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Editorial
October 23/30, 2018

Notice of Retraction: Wansink B, Cheney MM. Super Bowls: Serving Bowl Size and Food Consumption. JAMA. 2005;293(14):1727-1728.

Author Affiliations
  • 1JAMA and the JAMA Network, Chicago, Illinois
JAMA. 2018;320(16):1648. doi:10.1001/jama.2018.14249

On May 8, 2018, notices of Expression of Concern1-3 were published regarding articles published in JAMA4 and the JAMA Network journals5-9 that included Brian Wansink, PhD, as author. At that time, Cornell University was contacted and was requested to conduct an independent evaluation of the articles to determine whether the results are valid.

Cornell University has notified JAMA that based on its investigation they are unable to provide assurances regarding the scientific validity of the 6 studies. Their response states: “We regret that, because we do not have access to the original data, we cannot assure you that the results of the studies are valid.” Therefore, the 6 articles reporting the results of these studies that were published in JAMA,4JAMA Internal Medicine,5-7 and JAMA Pediatrics8,9 are hereby retracted.

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Article Information

Corresponding Author: Howard Bauchner, MD, Editor in Chief, JAMA and the JAMA Network, 330 N Wabash Ave, Chicago, IL 60611 (howard.bauchner@jamanetwork.org).

Published Online: September 19, 2018. doi:10.1001/jama.2018.14249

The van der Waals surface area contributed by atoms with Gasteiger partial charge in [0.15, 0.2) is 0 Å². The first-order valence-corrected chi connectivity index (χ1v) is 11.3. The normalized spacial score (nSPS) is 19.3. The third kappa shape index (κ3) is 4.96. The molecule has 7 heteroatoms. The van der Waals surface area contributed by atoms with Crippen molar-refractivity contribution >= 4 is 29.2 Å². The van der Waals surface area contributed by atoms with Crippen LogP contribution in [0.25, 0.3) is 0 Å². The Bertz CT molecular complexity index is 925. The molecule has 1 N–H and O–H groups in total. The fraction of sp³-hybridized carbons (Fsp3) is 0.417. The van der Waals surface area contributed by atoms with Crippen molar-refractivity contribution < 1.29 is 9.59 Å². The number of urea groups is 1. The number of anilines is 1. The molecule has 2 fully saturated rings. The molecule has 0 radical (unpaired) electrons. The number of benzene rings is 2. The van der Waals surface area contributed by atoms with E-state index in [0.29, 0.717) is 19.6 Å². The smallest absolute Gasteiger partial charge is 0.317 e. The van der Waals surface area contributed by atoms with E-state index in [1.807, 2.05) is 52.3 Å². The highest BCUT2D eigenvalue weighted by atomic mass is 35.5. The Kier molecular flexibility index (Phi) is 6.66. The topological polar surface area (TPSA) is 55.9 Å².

References
1.
Bauchner  H.  Expression of concern: Wansink B, Cheney MM. Super Bowls: Serving Bowl Size and Food Consumption. JAMA. 2005;293(14):1727-1728.  JAMA. 2018;319(18):1869. doi:10.1001/jama.2018.4908PubMedGoogle ScholarCrossref
2.
Bauchner  H.  Expression of concern: “First Foods Most: After 18-Hour Fast, People Drawn to Starches First and Vegetables Last,” “Hungry Grocery Shoppers Buy More Calories, Not More Food,” and “Watch What You Eat: Action-Related Television Content Increases Food Intake” by Brian Wansink.  JAMA Intern Med. 2018;178(8):1015. doi:10.1001/jamainternmed.2018.1986PubMedGoogle ScholarCrossref
3.
Bauchner  H.  Expression of Concern: “Consequences of Belonging to the ‘Clean Plate Club’” and “Preordering School Lunch Encourages Better Food Choices by Children” by Brian Wansink.  JAMA Pediatr. 2018;172(6):522. doi:10.1001/jamapediatrics.2018.0940PubMedGoogle ScholarCrossref
4.
Wansink  B, Cheney  MM.  Super bowls: serving bowl size and food consumption.  JAMA. 2005;293(14):1727-1728. doi:10.1001/jama.293.14.1727PubMedGoogle ScholarCrossref
5.
Wansink  B, Tal  A, Shimizu  M.  First foods most: after 18-hour fast, people drawn to starches first and vegetables last.  Arch Intern Med. 2012;172(12):961-963. doi:10.1001/archinternmed.2012.1278PubMedGoogle ScholarCrossref
6.
Tal  A, Wansink  B.  Fattening fasting: hungry grocery shoppers buy more calories, not more food.  JAMA Intern Med. 2013;173(12):1146-1148. doi:10.1001/jamainternmed.2013.650PubMedGoogle ScholarCrossref
7.
Tal  A, Zuckerman  S, Wansink  B.  Watch what you eat: action-related television content increases food intake.  JAMA Intern Med. 2014;174(11):1842-1843. doi:10.1001/jamainternmed.2014.4098PubMedGoogle ScholarCrossref
8.
Wansink  B, Payne  C, Werle  C.  Consequences of belonging to the “clean plate club”.  Arch Pediatr Adolesc Med. 2008;162(10):994-995. doi:10.1001/archpedi.162.10.994PubMedGoogle ScholarCrossref
9.
Hanks  AS, Just  DR, Wansink  B.  Preordering school lunch encourages better food choices by children.  JAMA Pediatr. 2013;167(7):673-674. doi:10.1001/jamapediatrics.2013.82PubMedGoogle ScholarCrossref
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